Central Bank of Ireland Deputy Governor: Monetary Policy Will Normalise in Time
2 July 2021
By David Barwick – FRANKFURT (Econostream) – Monetary policy will eventually normalise, a process that could lead to a rise in sovereign bond yields if public debt is elevated, Central Bank of Ireland Deputy Governor Sharon Donnery said Friday.
Speaking at Les Rencontres Économiques d’Aix-en-Provence, Donnery said that ‘[a]s monetary policy normalises – which it will in time – higher debt may lead to increased investor scrutiny and the associated risk of a rise in sovereign bond yields.’
The nature of the crisis ‘provides little room for doubt that the significant increase in government debt was justifiable, on economic grounds alone’, she said. Monetary and fiscal accommodation ‘should reduce the extent of scarring effects of the pandemic, which nonetheless could be substantial.’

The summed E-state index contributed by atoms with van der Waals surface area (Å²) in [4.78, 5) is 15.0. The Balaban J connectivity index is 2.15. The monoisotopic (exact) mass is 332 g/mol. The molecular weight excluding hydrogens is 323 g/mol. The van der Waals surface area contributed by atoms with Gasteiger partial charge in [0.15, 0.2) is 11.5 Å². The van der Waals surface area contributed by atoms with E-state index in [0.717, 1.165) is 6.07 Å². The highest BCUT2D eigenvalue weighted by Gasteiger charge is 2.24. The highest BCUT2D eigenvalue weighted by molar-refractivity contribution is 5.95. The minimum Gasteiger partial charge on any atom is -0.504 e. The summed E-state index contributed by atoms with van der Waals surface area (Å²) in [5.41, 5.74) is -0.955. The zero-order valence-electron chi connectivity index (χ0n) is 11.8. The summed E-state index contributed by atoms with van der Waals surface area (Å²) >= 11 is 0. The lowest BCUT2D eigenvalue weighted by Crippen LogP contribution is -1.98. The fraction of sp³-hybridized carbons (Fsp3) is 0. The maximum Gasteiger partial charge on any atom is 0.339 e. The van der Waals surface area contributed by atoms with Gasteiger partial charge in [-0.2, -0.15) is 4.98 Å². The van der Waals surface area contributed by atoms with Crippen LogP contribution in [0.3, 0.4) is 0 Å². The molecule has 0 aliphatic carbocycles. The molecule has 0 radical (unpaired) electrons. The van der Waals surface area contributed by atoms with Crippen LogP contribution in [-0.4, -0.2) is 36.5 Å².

‘As health risks diminish, considerations of elevated debt levels require more nuance’, she said. In the case of Ireland, she called for targeted, temporary measures to ‘gradually replace the broad supports which were suitable as a rapid response to the onset of the pandemic.’
‘In particular, supports should facilitate post-pandemic structural adjustments in the way we live, work and travel, rather than targeting a return to pre-pandemic norms’, she added.
Ireland’s debt-to-GDP ratio will probably decrease with the recovery, but ‘it is vital that the reduction provides sufficient scope to respond to future downturns’, she said, observing that the pandemic crisis had given evidence of the potency of countercyclical fiscal policy.
Donnery suggested that additional public spending limit inflationary pressures ‘where there are significant labour and/or raw material shortages, reducing crowding-out risks’, and cautioned again that ‘[w]hile low interest rates ease repayment burdens, this may not last.’